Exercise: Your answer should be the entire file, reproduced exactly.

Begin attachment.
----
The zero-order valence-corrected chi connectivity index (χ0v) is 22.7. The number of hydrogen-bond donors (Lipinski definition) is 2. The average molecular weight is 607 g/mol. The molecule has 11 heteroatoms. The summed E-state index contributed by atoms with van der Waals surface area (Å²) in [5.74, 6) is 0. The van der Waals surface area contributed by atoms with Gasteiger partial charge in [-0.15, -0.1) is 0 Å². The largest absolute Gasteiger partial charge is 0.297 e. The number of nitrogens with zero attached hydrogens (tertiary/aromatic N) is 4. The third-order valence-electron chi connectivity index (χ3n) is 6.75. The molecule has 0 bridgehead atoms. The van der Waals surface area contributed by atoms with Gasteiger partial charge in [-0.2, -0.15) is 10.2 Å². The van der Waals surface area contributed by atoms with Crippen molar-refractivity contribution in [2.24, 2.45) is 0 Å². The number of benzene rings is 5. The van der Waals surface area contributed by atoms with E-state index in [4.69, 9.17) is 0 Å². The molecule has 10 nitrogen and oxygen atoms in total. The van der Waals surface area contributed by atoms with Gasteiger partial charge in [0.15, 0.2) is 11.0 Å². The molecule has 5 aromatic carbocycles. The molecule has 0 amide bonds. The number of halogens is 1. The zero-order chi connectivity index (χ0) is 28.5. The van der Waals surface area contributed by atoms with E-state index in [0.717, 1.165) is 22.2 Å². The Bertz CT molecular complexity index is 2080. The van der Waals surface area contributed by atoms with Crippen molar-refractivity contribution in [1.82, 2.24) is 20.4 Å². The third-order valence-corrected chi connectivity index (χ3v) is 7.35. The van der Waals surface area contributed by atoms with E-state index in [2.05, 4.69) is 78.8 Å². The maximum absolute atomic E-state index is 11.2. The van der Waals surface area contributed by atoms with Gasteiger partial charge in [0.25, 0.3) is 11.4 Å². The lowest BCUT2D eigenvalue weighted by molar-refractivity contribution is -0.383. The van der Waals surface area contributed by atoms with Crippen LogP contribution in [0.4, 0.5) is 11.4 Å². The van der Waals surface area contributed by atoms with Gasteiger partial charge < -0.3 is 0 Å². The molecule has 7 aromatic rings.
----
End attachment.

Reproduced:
The zero-order valence-corrected chi connectivity index (χ0v) is 22.7. The number of hydrogen-bond donors (Lipinski definition) is 2. The average molecular weight is 607 g/mol. The molecule has 11 heteroatoms. The summed E-state index contributed by atoms with van der Waals surface area (Å²) in [5.74, 6) is 0. The van der Waals surface area contributed by atoms with Gasteiger partial charge in [-0.15, -0.1) is 0 Å². The largest absolute Gasteiger partial charge is 0.297 e. The number of nitrogens with zero attached hydrogens (tertiary/aromatic N) is 4. The third-order valence-electron chi connectivity index (χ3n) is 6.75. The molecule has 0 bridgehead atoms. The van der Waals surface area contributed by atoms with Gasteiger partial charge in [-0.2, -0.15) is 10.2 Å². The van der Waals surface area contributed by atoms with Crippen molar-refractivity contribution in [2.24, 2.45) is 0 Å². The number of benzene rings is 5. The van der Waals surface area contributed by atoms with E-state index in [4.69, 9.17) is 0 Å². The molecule has 10 nitrogen and oxygen atoms in total. The van der Waals surface area contributed by atoms with Gasteiger partial charge in [0.15, 0.2) is 11.0 Å². The molecule has 5 aromatic carbocycles. The molecule has 0 amide bonds. The number of halogens is 1. The zero-order chi connectivity index (χ0) is 28.5. The van der Waals surface area contributed by atoms with E-state index in [0.717, 1.165) is 22.2 Å². The Bertz CT molecular complexity index is 2080. The van der Waals surface area contributed by atoms with Crippen molar-refractivity contribution in [1.82, 2.24) is 20.4 Å². The third-order valence-corrected chi connectivity index (χ3v) is 7.35. The van der Waals surface area contributed by atoms with E-state index in [2.05, 4.69) is 78.8 Å². The maximum absolute atomic E-state index is 11.2. The van der Waals surface area contributed by atoms with Gasteiger partial charge in [0.25, 0.3) is 11.4 Å². The lowest BCUT2D eigenvalue weighted by molar-refractivity contribution is -0.383. The van der Waals surface area contributed by atoms with Crippen LogP contribution in [0.4, 0.5) is 11.4 Å². The van der Waals surface area contributed by atoms with Gasteiger partial charge < -0.3 is 0 Å². The molecule has 7 aromatic rings.